Chinese basketball icon and environment advocate Yao Ming is now adding sea turtles to his list of endangered wildlife he is calling on the public to protect.
The towering former Houston Rockets star recently joined charity staff and volunteers at a beach in Sanya, releasing rescued green sea turtles into the ocean waters.
“I think it’s very important to raise awareness in our country about protecting wild animals and passing it on to our next generation like my daughter,” said Yao, whose four-year-old daughter also came to wave goodbye to the sea creatures.
The event, co-hosted by charity Sea Turtles 911 and Hainan Normal University in China’s southernmost Hainan province, aimed to expand conservation efforts and educate local people, many of whom view the animals as a source of seafood and jewellery.
“Watching a marine turtle swim for freedom back to nature, people grow mindful of how breathtaking sea turtles are within the vast ocean expanse,” said Sea Turtles 911 founder Frederick Yeh, who hopes events like this could lead people to “an epiphany that turtles belong in the wild, and not in the market”.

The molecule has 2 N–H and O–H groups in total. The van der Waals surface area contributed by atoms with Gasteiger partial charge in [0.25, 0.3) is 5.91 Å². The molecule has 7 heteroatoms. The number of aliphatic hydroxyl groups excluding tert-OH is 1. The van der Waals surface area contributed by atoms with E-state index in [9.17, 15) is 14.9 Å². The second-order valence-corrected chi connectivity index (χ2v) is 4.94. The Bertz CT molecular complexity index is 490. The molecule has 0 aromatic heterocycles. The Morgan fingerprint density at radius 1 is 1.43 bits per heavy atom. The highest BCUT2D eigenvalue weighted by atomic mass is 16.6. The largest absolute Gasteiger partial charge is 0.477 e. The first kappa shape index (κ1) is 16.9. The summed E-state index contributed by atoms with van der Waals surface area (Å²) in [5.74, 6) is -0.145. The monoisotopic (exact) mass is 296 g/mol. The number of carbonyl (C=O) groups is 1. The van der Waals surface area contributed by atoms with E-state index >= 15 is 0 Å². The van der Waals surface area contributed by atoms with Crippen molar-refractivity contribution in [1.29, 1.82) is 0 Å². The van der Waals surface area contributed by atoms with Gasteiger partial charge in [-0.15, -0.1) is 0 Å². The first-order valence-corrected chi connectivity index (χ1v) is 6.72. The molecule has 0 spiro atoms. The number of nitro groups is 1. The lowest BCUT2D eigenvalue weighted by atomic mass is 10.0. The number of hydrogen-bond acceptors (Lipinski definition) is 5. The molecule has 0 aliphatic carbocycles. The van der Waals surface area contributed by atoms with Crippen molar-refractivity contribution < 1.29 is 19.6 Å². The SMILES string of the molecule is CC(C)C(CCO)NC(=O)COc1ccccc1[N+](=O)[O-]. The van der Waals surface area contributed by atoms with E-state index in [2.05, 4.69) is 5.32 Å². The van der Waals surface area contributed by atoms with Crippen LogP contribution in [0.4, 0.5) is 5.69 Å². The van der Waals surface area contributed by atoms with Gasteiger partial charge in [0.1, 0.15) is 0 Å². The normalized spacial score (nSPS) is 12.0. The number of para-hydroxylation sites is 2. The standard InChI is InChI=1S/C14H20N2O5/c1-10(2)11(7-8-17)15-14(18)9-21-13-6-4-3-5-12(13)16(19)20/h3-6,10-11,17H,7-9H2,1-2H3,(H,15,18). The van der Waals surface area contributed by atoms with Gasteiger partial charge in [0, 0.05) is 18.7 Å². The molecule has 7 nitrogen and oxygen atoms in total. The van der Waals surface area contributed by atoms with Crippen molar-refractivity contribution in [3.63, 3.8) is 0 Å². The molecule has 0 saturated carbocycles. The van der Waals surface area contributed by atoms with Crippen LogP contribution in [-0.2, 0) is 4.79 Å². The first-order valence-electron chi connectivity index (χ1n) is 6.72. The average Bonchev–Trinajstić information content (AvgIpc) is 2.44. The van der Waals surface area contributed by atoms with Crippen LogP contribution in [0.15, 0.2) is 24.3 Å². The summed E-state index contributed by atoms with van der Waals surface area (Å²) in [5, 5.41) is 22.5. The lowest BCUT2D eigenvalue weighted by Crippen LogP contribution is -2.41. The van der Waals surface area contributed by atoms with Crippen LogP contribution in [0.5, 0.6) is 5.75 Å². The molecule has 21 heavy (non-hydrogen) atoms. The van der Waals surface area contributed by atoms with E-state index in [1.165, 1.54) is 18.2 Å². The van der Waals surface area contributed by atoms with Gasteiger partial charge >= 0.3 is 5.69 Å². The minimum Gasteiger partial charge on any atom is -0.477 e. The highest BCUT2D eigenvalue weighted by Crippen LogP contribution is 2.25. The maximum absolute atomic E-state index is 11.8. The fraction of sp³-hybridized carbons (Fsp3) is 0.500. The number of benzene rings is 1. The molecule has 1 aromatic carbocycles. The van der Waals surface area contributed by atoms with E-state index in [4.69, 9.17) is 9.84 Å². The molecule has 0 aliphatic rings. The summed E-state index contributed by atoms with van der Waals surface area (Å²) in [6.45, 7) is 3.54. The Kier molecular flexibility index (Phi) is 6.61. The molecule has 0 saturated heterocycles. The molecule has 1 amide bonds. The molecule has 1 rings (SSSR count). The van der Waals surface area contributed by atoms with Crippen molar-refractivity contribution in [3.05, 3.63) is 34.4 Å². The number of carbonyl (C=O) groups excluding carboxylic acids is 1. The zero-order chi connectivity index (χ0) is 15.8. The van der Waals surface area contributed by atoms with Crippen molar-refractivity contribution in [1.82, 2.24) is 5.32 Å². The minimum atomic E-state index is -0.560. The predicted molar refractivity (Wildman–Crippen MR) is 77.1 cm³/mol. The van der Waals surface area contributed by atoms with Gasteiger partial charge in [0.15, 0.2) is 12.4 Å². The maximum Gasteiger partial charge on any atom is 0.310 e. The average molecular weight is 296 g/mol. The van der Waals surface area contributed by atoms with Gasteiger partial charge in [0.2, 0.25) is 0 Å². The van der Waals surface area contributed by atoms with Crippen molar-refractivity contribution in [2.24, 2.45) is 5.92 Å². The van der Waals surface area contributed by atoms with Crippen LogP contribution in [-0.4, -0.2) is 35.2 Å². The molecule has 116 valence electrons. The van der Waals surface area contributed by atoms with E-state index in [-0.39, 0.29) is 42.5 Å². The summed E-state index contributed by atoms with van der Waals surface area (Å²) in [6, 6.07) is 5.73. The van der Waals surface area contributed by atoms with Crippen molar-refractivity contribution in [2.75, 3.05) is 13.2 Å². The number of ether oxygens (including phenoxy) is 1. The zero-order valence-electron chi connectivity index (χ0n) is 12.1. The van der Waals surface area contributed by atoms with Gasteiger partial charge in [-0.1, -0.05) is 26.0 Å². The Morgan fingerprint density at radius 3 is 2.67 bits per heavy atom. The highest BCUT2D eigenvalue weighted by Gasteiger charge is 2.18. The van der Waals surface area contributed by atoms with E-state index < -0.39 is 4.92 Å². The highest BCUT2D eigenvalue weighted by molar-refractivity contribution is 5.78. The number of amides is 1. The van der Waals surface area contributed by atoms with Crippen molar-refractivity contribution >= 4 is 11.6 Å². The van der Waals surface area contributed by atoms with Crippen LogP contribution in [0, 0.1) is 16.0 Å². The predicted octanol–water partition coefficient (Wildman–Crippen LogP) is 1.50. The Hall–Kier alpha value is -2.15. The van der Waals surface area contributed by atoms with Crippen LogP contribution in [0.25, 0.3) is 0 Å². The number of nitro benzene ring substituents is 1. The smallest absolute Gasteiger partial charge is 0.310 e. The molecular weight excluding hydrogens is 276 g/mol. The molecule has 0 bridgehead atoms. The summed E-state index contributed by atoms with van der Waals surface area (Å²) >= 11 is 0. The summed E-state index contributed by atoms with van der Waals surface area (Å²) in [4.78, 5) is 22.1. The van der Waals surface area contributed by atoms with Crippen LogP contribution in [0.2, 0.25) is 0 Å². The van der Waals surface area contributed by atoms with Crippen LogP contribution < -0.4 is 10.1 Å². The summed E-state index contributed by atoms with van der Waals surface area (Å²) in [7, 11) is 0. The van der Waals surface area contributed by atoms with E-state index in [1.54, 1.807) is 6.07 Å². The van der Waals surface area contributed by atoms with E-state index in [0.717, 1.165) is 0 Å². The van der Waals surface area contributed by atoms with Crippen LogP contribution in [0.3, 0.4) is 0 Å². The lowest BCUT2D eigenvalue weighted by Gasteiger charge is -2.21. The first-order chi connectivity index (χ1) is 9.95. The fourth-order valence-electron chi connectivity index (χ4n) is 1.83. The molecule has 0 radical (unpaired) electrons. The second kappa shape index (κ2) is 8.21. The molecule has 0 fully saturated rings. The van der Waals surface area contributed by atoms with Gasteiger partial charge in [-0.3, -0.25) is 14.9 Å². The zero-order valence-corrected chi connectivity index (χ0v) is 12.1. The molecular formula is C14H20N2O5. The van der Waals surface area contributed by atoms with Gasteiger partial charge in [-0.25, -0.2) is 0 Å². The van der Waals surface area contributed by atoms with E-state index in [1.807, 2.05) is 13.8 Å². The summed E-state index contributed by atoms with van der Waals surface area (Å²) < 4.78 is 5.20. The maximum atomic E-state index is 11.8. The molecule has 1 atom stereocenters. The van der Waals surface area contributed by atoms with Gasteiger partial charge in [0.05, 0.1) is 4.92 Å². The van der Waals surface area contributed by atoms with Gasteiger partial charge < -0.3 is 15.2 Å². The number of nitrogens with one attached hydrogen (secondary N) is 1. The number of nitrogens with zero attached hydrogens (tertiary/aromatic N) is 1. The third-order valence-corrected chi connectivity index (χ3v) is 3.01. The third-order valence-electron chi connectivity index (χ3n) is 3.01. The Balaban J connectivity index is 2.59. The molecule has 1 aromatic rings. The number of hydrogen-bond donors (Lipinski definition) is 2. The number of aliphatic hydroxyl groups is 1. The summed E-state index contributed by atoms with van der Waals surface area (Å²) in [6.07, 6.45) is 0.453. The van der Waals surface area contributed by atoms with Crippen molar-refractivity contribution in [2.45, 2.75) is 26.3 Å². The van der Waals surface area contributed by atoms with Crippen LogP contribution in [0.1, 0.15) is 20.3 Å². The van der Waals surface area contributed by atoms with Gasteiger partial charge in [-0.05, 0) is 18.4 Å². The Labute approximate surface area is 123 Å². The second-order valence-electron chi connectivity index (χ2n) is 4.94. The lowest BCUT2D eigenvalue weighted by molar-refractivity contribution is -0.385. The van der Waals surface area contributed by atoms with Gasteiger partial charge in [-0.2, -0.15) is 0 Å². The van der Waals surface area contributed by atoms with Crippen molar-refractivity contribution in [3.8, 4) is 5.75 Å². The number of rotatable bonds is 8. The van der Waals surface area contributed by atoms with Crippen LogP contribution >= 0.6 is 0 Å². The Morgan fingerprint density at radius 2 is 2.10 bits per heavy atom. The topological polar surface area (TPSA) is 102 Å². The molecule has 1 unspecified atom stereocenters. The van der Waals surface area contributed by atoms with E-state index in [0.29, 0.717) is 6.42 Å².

The endangerment of sea turtles has recently hit headlines in China. When Philippine officials in early May seized a Chinese fishing boat in disputed areas in the South China Sea, they found more than 550 live and dead endangered sea turtles they believed to have been poached.
The discovery shed the light on the scale of poaching activities of fishermen in the South China Sea and ignited a storm of public condemnation towards the poachers, even from China where people usually take a strong nationalist stance in territorial disputes.
Yao believes raising public awareness is essential to the ongoing marine conservation movement in China. “We have to work together to convince more people to join our journey to reach a beautiful future,” he said.
The basketball-player-turned environmentalist has been a leading voice in China calling to end the market for illegal wildlife products. Using his catchphrase “When the buying stops, so does the killing”, Yao has extensively campaigned to ban the sale of elephant ivory, rhino horn, and shark fin soup.